On the south side of the Catedral Almudena, is the Muralla Árabe, the 9th century wall that stands between the cathedral and the park honoring Madrid’s Muslim founder, Mohammed I.
This wall once enclosed the southern perimeter of the small palace fortress and its out-tower, which stood respectively where today’s Royal Palace and Almudena Cathedral stand.
The upper settlement of the fortress and out-tower was referred to in Arabic as hisn (fortress) and albakar (in Spanish, albacara, the protective out-tower to the fortress).
Once entirely for defense, the Muralla Árabe is now a beloved place among modern Madrileños for outdoor concerts and art events. It was also in this area south of the Almudena that the Muslims of Madrid lived.
Another 9th century wall once enclosed this southern end and extended to wrap around the area beneath the fortress on the eastern side, creating a small citadel, almudayna. Then, after Madrid fell to the Christians, a 12th century wall was built south of the almudayna to further extend the fortified city.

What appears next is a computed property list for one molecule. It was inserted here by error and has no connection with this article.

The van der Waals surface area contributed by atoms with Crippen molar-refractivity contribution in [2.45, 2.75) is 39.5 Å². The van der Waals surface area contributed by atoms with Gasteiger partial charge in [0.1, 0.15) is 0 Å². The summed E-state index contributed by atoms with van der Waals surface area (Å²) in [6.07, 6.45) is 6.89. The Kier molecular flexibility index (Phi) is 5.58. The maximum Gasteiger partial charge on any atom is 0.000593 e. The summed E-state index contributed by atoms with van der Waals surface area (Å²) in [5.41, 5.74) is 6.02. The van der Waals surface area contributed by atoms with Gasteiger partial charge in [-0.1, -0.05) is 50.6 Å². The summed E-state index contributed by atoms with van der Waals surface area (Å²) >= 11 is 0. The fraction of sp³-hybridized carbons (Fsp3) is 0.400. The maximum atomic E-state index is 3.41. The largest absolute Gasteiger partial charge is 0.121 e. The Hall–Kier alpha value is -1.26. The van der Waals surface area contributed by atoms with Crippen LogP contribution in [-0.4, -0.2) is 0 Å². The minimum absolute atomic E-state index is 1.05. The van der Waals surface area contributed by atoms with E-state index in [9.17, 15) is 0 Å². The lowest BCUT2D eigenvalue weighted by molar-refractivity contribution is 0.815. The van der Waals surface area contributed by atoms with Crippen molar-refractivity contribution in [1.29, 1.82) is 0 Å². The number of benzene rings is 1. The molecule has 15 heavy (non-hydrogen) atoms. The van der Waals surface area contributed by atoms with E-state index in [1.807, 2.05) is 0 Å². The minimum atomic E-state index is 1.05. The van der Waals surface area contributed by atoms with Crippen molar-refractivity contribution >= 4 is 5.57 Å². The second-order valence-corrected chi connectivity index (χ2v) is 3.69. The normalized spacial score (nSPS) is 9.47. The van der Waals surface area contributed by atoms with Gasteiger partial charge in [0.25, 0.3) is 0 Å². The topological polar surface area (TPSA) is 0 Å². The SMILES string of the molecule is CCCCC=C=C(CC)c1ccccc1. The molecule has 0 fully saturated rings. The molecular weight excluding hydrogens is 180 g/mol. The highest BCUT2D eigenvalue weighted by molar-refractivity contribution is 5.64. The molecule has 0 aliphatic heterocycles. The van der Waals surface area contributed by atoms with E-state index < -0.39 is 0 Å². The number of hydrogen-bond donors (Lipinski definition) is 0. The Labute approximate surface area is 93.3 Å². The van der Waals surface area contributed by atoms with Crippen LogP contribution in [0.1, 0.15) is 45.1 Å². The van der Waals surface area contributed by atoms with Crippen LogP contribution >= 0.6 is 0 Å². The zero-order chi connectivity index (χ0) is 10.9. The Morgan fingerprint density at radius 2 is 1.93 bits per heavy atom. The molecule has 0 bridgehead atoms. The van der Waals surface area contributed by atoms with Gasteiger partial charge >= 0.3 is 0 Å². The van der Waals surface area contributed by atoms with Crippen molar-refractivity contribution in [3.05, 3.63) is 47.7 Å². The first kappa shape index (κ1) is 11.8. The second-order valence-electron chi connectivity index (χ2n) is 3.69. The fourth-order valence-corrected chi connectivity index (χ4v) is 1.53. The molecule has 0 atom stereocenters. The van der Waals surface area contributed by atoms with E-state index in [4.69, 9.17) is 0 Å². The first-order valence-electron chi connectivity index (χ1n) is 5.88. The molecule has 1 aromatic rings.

Over the centuries, both the 9th and the 12th century walls were torn down to make room for a continually expanding city. But every now and then, a portion of the old medieval walls appears during a building renovation or street alteration.
The best place to see the stone work of 9th century Madrid is still here at the Muralla Árabe. You can also make out one of the heavy towers, one of several that paced the sentries’ watch over the hinterland.